Official Report

 

  • Education and Culture Committee 17 November 2015    
    • Attendance

      Convener

      *Stewart Maxwell (West Scotland) (SNP)

      Deputy convener

      Mark Griffin (Central Scotland) (Lab)

      Committee members

      *George Adam (Paisley) (SNP)
      *Colin Beattie (Midlothian North and Musselburgh) (SNP)
      *Chic Brodie (South Scotland) (SNP)
      Gordon MacDonald (Edinburgh Pentlands) (SNP)
      *Liam McArthur (Orkney Islands) (LD)
      *John Pentland (Motherwell and Wishaw) (Lab)
      Mary Scanlon (Highlands and Islands) (Con)

      *attended

      The following also participated:

      Donna Bell (Scottish Government)
      Angela Constance (Cabinet Secretary for Education and Lifelong Learning)
      Greg Dempster (Association of Headteachers and Deputes in Scotland)
      James Dornan (Glasgow Cathcart) (SNP) (Committee Substitute)
      John Edward (Scottish Council of Independent Schools)
      Audrey Edwards (Shetland Islands Council)
      Iain Ellis MBE (National Parent Forum of Scotland)
      Iain Gray (East Lothian) (Lab) (Committee Substitute)
      Terry Lanagan (Association of Directors of Education in Scotland)
      Craig Munro (Association of Directors of Education in Scotland)
      Susan Quinn (Educational Institute of Scotland)
      Liz Smith (Mid Scotland and Fife) (Con) (Committee Substitute)
      Professor Cate Watson (University of Stirling)

      Clerk to the committee

      Terry Shevlin

      Location

      Committee Room 1

       

    • Education (Scotland) Bill
      • The Convener (Stewart Maxwell):

        Good morning and welcome to the 27th meeting in 2015 of the Education and Culture Committee. I remind everyone present to ensure that their electronic devices are switched off at all times. We have received apologies from Mary Scanlon, Gordon McDonald and Mark Griffin—is there something better on that I do not know about? I welcome Liz Smith, who is substituting for Mary; James Dornan, who is substituting for Gordon; and Iain Gray, who is substituting for Mark.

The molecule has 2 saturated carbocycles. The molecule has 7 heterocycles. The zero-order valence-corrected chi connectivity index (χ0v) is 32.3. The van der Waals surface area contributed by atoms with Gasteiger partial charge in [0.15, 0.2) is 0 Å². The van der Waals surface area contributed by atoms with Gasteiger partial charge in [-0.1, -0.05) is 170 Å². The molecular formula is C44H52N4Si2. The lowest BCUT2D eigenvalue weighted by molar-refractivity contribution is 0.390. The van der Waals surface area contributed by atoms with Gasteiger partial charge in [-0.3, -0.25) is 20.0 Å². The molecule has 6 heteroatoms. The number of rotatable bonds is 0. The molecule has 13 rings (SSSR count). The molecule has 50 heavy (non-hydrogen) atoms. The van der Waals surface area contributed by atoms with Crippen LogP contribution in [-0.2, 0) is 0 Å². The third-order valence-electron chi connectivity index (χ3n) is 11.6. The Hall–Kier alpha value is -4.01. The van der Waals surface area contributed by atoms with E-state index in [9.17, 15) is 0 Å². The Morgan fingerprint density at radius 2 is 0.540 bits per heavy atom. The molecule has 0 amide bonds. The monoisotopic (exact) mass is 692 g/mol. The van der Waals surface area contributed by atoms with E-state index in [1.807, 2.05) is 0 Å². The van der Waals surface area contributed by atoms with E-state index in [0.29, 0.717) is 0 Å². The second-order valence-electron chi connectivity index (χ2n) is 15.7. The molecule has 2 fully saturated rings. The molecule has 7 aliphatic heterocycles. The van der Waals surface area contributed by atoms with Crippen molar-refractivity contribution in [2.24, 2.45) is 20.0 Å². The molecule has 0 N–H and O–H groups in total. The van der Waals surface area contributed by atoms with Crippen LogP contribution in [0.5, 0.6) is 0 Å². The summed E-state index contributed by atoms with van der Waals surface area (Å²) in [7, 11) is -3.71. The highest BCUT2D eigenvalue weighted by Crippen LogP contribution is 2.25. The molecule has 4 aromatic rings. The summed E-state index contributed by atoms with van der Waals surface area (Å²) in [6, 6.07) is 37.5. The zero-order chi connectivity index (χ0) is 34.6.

Agenda item 1 is an evidence-taking session on the proposed Scottish Government amendments to the Education (Scotland) Bill. I make it clear that the amendments have not yet been lodged but, once they have been, they will be dealt with formally by the committee. Our first panel of witnesses will cover the proposed amendments to the national improvement framework, while the second panel will cover the standard for headship. We will then hear from the Cabinet Secretary for Education and Lifelong Learning on both areas.

        Our first panel comprises Susan Quinn, Educational Institute of Scotland; Iain Ellis MBE, national parent forum of Scotland; Craig Munro, Association of Directors of Education in Scotland; and Professor Cate Watson, University of Stirling. Good morning to you all and welcome to the committee. If you do not mind, we will go straight to questions.

      • Chic Brodie (South Scotland) (SNP):

        Good morning. My question is about the need for change. Clearly the most discussed element in the framework is the proposal to create standardised national assessments, and I note that Susan Quinn’s very readable submission says:

        “A discernible tension appears to exist between the competing functions of Scottish Government, with responsibility for national policy in education, and local government, with its statutory responsibility for delivery.”

        Do you consider it necessary to make what has been termed a “cultural shift” in Scottish education?

      • Susan Quinn (Educational Institute of Scotland):

        A cultural shift is necessary. Ten-plus years ago, we introduced curriculum for excellence, which was to have the most significant impact on the delivery of learning and teaching, the assessment of those things and outcomes for leavers in Scottish education. It provided us with a framework of principles and potential practices that should have had and can have a significant impact on how education is served for Scotland’s young people, and we need to be able to continue with that and develop the areas that need to be developed.